SAN FRANCISCO — Regular gym workouts could be a significant factor in warding off Alzheimer’s disease, according to new research. A team in California has found that individuals with leaner muscles have a lower risk of developing the condition.
“Based on human genetics data, those with a lifelong higher lean muscle mass had a 12 percent lower risk of Alzheimer’s disease and exhibited superior cognitive performance,” reports Dr. Iyas Daghlas, the lead study author from the University of California-San Francisco.
The research team analyzed data from over a million volunteers, which included 450,243 participants from the UK Biobank with detailed DNA information. The team used a method known as “Mendelian randomization,” involving variants linked to specific risk factors.
Lean muscle mass can be naturally inherited or developed through resistance training, such as weightlifting, combined with a healthy diet. Given the projection that dementia cases will surpass 150 million by 2050, with a third resulting from preventable factors like weight gain in midlife, focus on protective lifestyles is growing.
“Despite the consistent rise in Alzheimer’s prevalence, we currently have no effective treatments for this debilitating disease,” Dr. Daghlas’ team explains in the journal BMJ Medicine. “The identification of modifiable risk factors and prevention of Alzheimer’s is therefore a crucial public health objective.”
Weight gain contributes to inflammation and has been connected to an increase in neuron-damaging proteins called amyloid beta. Furthermore, lower levels of lean muscle mass have been associated with dementia. This study brings new insights to the relationship between muscle mass and Alzheimer’s disease.
The analysis found that individuals with high levels of lean muscle mass had a lower risk of Alzheimer’s disease. The results remained “statistically robust” even after accounting for age, sex, and ancestry.
“Our analyses provide new evidence supporting a causal relationship between lean mass and the risk of Alzheimer’s disease. They debunk the notion that fat mass has a significant effect on the risk of Alzheimer’s and underscore the importance of distinguishing between lean and fat mass when investigating the impact of adiposity measures on health outcomes,” the study authors write.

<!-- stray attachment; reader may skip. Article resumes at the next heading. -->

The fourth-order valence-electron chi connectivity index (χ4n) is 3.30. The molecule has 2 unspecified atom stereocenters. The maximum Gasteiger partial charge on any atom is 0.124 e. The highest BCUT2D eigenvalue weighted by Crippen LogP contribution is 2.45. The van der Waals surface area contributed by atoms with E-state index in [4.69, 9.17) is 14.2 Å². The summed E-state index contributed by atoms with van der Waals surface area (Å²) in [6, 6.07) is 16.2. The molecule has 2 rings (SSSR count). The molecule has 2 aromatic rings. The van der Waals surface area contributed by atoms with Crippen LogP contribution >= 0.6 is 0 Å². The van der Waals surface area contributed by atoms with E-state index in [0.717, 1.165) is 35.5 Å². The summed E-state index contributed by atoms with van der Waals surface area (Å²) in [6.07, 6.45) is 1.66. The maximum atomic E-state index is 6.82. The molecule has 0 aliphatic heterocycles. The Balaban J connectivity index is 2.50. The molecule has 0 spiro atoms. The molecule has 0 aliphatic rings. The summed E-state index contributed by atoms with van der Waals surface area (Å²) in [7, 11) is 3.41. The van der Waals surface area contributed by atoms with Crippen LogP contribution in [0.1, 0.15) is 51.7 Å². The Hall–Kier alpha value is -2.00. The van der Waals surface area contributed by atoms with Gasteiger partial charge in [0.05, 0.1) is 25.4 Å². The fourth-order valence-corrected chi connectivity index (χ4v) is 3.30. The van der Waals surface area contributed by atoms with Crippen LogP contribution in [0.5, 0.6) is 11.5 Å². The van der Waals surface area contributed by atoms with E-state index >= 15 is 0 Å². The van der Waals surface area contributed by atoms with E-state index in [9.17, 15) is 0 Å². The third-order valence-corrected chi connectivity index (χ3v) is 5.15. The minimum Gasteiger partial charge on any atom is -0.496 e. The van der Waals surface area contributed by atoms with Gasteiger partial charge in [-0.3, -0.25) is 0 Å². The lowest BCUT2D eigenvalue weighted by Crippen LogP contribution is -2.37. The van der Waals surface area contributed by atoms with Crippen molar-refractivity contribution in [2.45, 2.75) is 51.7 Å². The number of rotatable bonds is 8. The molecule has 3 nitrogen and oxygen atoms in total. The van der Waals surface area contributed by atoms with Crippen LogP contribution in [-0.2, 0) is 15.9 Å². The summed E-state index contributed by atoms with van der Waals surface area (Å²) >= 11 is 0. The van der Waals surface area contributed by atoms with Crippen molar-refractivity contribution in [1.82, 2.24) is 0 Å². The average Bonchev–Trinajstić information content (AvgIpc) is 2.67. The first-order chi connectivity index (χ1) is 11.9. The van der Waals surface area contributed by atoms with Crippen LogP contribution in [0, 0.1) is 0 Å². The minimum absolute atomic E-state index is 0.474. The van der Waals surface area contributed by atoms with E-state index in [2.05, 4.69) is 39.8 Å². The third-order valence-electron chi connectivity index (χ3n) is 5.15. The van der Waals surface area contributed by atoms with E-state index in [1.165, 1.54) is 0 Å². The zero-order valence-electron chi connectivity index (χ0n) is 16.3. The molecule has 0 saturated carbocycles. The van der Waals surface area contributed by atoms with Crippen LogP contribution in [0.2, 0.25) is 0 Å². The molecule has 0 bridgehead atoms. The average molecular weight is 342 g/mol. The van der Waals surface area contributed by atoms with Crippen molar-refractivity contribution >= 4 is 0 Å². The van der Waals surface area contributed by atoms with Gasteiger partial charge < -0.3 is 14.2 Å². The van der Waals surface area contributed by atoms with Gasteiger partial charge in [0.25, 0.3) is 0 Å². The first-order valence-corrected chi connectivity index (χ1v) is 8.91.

Understanding the biological mechanisms behind this phenomenon could pave the way for developing targeted treatments. The research suggests that several factors could mediate this effect, including the influence of cardiometabolic risk factors or the release of myokines – proteins that are released during vigorous exercise.
“Potentially relevant secreted myokines include irisin, brain-derived neurotrophic factor 5, and cathepsin B. Identifying the key causal pathways might lead to the development of treatments that leverage and enhance the neuroprotective effects of lean mass,” Dr. Daghlas’ team adds.
Researchers are cautioning that more research is necessary before these findings can inform public health or clinical practice, as it’s still unclear whether increasing lean mass can reverse the pathology of Alzheimer’s disease.
However, if future studies corroborate these findings, “public health efforts to increase lean mass across the population, potentially through campaigns promoting exercise and physical activity, might reduce the population burden of Alzheimer’s disease,” the researchers conclude in a media release.
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South West News Service writer Mark Waghorn contributed to this report.